cover image Cassada


James Salter. Counterpoint LLC, $25 (256pp) ISBN 978-1-887178-89-1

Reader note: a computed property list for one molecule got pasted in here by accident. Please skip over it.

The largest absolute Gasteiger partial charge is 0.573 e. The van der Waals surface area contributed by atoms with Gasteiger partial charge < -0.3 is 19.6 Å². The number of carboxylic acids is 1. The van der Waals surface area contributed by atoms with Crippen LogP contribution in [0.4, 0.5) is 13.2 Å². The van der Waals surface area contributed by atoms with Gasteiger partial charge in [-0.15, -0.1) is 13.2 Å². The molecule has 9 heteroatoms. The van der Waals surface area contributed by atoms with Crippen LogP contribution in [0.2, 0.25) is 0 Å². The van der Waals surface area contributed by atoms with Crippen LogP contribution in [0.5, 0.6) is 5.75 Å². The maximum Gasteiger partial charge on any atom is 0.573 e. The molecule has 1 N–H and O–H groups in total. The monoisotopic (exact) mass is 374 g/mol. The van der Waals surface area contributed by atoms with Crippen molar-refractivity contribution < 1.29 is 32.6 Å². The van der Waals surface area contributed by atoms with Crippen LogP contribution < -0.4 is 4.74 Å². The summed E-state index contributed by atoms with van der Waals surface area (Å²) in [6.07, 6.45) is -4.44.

Salter is one of the great writers about flying, and this short novel was revised, at the suggestion of Counterpoint editor Jack Shoemaker, from a book originally called The Arm of Flesh when it was first published nearly 40 years ago. (Salter's first novel, The Hunters, was also revised for republication three years ago.) It is set in Germany a few years after the war, when the U.S. Air Force was still maintaining airfields and flying practice sorties, and when bad weather, particularly heavy cloud and fog, could still cause problems at smaller landing fields. Cassada is a young lieutenant, sent to join the unit at the center of the story, who is determined to be a star in the target gunnery contests in which the pilots indulge, and who in the end is part of a disaster when he and a colleague fly too far and run out of fuel in heavy rain before they can land. Salter's subtle, understated prose has been justly praised, even if at times it hovers perilously close to Hemingway parody, and the best scenes here portray the tensions of the men on the ground as they wait for planes to land safely. Salter's feeling for weather and for the dark mysteries of solitary flight are exemplary, and it is only in the rather mundane scenes of family life on base and the barely hidden rivalries and jealousies that the book is less than compelling. It is certainly worth reading for the frequent pleasures of Salter's writing and for the originality of the setting, but it in no way compares with his brilliant A Sport and a Pastime and Light Years. (Jan.)